HARTFORD, CT — Just days after a consumer advocacy group called for Connecticut Insurance Commissioner Thomas R. Sullivan to step down for approving large premium rate increases since passage of the federal health care reform law, Sullivan notified Gov. Jodi M. Rell that he will resign from the post Nov. 12.
In addition, the Auto Body Association of Connecticut had called for his ouster, saying Sullivan hurt small businesses and automobile insurance consumers in part by failing to act on claims of insurer misconduct in settling collision repair claims and siding with the insurance industry on the use of after-market parts (BestWire, Oct. 29, 2010).
Debra Korta, a spokeswoman for the insurance department, said in an e-mail that an interim commissioner has not been named and Sullivan will be taking a "tremendous position" at PricewaterhouseCoopers.
"I am grateful to have served the citizens of our state, and I fully believe the Connecticut Insurance Department is better equipped to respond to our constituents today than when your current term began," Sullivan wrote in a letter to Rell.
Last week, Citizens for Economic Opportunity, comprised of advocacy groups and labor unions, called on Rell to remove Sullivan for approving rate filings that included increases up to 46.9% for Anthem Blue Cross Blue Shield individual market policyholders (BestWire, Oct. 26, 2010).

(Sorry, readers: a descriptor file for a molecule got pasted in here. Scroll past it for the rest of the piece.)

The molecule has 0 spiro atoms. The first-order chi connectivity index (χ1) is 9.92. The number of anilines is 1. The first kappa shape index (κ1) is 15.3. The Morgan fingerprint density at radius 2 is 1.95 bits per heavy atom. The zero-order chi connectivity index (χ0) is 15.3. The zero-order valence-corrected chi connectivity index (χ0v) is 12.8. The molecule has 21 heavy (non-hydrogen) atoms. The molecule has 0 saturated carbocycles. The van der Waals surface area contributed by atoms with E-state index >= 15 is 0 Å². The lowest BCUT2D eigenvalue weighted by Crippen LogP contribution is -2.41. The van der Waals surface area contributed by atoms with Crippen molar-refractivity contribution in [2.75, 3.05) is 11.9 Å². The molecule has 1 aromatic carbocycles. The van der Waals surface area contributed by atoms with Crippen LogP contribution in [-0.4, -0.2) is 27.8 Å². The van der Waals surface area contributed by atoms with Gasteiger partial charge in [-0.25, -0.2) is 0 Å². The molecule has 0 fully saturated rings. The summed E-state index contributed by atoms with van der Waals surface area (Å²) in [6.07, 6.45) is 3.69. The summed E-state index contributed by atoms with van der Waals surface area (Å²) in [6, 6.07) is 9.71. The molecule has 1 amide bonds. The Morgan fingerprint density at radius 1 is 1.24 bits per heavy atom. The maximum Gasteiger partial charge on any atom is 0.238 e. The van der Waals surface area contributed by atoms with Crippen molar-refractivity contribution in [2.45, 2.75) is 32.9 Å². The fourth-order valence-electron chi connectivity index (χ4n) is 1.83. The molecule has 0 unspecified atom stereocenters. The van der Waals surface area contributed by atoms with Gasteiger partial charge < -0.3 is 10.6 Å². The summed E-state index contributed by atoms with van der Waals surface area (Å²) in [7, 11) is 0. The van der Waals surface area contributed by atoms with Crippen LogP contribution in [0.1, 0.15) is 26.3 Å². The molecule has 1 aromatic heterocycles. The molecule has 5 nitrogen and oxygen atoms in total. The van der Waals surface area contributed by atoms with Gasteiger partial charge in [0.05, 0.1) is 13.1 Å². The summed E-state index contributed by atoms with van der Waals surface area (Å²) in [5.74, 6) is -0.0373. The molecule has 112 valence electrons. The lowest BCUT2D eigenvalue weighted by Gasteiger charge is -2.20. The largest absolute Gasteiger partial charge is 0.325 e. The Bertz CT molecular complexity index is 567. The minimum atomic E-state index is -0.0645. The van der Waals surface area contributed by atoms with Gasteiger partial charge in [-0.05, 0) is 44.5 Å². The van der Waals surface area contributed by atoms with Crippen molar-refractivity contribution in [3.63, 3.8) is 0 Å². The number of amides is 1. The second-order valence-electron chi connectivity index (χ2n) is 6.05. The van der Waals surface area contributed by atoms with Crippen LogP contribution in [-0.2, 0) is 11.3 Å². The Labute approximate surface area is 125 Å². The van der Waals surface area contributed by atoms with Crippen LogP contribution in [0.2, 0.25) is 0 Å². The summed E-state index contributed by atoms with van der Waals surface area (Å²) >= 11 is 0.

Sullivan opposed a bill that would have forced the insurance department to hold a public hearing on requested rate increases of 10% or more.
Rell appointed Sullivan to serve as insurance commissioner in 2007. He replaced Susan F. Cogswell, who stepped down to a deputy commissioner post (BestWire, April 4, 2007).
Sullivan previously served as senior vice president of Specialty Risk Services, an affiliate of Hartford Financial Services Group Inc. (NYSE: HIG).
Carmen Balber, director of the Washington, D.C. office of Consumer Watchdog, said in an e-mail that state insurance commissioners "are consumers' main line of defense against unjustified double-digit premium increases."
Connecticut's insurance commissioner has the most important tool to protect consumers: the power to reject insurance rate hikes, she said. "But it's not enough if the commissioner doesn't use that authority to protect consumers. Insurance companies must also be required to justify rates publicly, and consumers must have the power to challenge rate hikes when they aren't fair."
The department said among Sullivan's accomplishments were opening rate filings for public inspection and imposing a $2.1 million fine against Assurant, the largest fine in the department's history.
In the letter, Sullivan wrote that as he transitions into his post-public service life that he reviewed his employment obligations to the state "and will faithfully adhere to those obligations."
Among them are provisions that for a minimum of one year, "I will not solicit, negotiate or accept employment with any company regulated by the Connecticut Insurance Department or any company that received a contract valued at $50,000 or more where I participated in the negotiation or award of the contract."
Contact the author, Fran Matso Lysiak, senior associate editor, BestWeek at: [email protected]